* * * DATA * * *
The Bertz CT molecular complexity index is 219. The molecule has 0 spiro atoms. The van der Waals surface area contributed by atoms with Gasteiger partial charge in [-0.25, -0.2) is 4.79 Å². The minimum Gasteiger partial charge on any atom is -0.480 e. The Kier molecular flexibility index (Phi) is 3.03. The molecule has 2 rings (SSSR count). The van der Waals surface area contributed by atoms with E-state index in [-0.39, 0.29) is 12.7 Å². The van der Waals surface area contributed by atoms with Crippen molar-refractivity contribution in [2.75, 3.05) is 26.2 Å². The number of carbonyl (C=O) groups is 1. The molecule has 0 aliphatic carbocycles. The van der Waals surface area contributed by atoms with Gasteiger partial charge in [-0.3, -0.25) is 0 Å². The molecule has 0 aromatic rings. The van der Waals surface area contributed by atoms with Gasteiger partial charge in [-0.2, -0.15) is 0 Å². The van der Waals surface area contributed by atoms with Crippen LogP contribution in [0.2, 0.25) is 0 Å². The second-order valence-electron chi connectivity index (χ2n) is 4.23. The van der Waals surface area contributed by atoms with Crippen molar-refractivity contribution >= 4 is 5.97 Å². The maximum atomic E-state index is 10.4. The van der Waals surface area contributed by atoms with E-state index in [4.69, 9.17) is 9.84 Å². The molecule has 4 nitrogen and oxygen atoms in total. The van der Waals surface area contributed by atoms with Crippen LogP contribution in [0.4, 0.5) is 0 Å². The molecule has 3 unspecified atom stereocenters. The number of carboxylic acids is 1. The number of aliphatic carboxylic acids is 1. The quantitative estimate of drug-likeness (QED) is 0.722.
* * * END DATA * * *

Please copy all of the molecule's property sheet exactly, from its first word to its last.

The Bertz CT molecular complexity index is 219. The molecule has 0 spiro atoms. The van der Waals surface area contributed by atoms with Gasteiger partial charge in [-0.25, -0.2) is 4.79 Å². The minimum Gasteiger partial charge on any atom is -0.480 e. The Kier molecular flexibility index (Phi) is 3.03. The molecule has 2 rings (SSSR count). The van der Waals surface area contributed by atoms with E-state index in [-0.39, 0.29) is 12.7 Å². The van der Waals surface area contributed by atoms with Crippen molar-refractivity contribution in [2.75, 3.05) is 26.2 Å². The number of carbonyl (C=O) groups is 1. The molecule has 0 aliphatic carbocycles. The van der Waals surface area contributed by atoms with Gasteiger partial charge in [-0.3, -0.25) is 0 Å². The molecule has 0 aromatic rings. The van der Waals surface area contributed by atoms with Gasteiger partial charge in [-0.2, -0.15) is 0 Å². The van der Waals surface area contributed by atoms with Crippen LogP contribution in [0.2, 0.25) is 0 Å². The second-order valence-electron chi connectivity index (χ2n) is 4.23. The van der Waals surface area contributed by atoms with Crippen molar-refractivity contribution >= 4 is 5.97 Å². The maximum atomic E-state index is 10.4. The van der Waals surface area contributed by atoms with E-state index in [4.69, 9.17) is 9.84 Å². The molecule has 4 nitrogen and oxygen atoms in total. The van der Waals surface area contributed by atoms with Crippen LogP contribution in [0.4, 0.5) is 0 Å². The molecule has 3 unspecified atom stereocenters. The number of carboxylic acids is 1. The number of aliphatic carboxylic acids is 1. The quantitative estimate of drug-likeness (QED) is 0.722.